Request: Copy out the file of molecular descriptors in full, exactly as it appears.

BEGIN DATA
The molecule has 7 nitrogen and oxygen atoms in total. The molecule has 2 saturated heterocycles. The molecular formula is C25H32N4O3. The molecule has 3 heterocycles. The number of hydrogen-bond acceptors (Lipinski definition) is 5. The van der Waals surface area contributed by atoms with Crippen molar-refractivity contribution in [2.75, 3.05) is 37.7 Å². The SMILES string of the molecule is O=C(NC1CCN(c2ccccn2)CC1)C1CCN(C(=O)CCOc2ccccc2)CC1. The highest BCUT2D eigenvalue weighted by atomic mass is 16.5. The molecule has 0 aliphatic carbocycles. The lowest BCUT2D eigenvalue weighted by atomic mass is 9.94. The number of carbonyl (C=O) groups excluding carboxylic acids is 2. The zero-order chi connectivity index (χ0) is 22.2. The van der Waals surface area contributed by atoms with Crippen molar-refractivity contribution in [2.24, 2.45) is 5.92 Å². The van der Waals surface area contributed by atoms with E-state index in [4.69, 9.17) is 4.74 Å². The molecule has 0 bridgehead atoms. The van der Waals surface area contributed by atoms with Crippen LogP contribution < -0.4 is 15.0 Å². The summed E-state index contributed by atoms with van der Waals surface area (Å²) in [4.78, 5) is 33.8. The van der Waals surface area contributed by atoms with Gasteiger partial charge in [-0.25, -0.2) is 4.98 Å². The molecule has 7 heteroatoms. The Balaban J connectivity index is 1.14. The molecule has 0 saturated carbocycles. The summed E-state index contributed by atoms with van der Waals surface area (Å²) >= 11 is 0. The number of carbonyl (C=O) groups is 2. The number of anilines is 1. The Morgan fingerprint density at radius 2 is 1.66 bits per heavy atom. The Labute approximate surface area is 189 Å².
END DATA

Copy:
The molecule has 7 nitrogen and oxygen atoms in total. The molecule has 2 saturated heterocycles. The molecular formula is C25H32N4O3. The molecule has 3 heterocycles. The number of hydrogen-bond acceptors (Lipinski definition) is 5. The van der Waals surface area contributed by atoms with Crippen molar-refractivity contribution in [2.75, 3.05) is 37.7 Å². The SMILES string of the molecule is O=C(NC1CCN(c2ccccn2)CC1)C1CCN(C(=O)CCOc2ccccc2)CC1. The highest BCUT2D eigenvalue weighted by atomic mass is 16.5. The molecule has 0 aliphatic carbocycles. The lowest BCUT2D eigenvalue weighted by atomic mass is 9.94. The number of carbonyl (C=O) groups excluding carboxylic acids is 2. The zero-order chi connectivity index (χ0) is 22.2. The van der Waals surface area contributed by atoms with Crippen molar-refractivity contribution in [2.24, 2.45) is 5.92 Å². The van der Waals surface area contributed by atoms with E-state index in [4.69, 9.17) is 4.74 Å². The molecule has 0 bridgehead atoms. The van der Waals surface area contributed by atoms with Crippen LogP contribution < -0.4 is 15.0 Å². The summed E-state index contributed by atoms with van der Waals surface area (Å²) in [4.78, 5) is 33.8. The van der Waals surface area contributed by atoms with Gasteiger partial charge in [-0.25, -0.2) is 4.98 Å². The molecule has 7 heteroatoms. The Balaban J connectivity index is 1.14. The molecule has 0 saturated carbocycles. The summed E-state index contributed by atoms with van der Waals surface area (Å²) >= 11 is 0. The number of carbonyl (C=O) groups is 2. The number of anilines is 1. The Morgan fingerprint density at radius 2 is 1.66 bits per heavy atom. The Labute approximate surface area is 189 Å².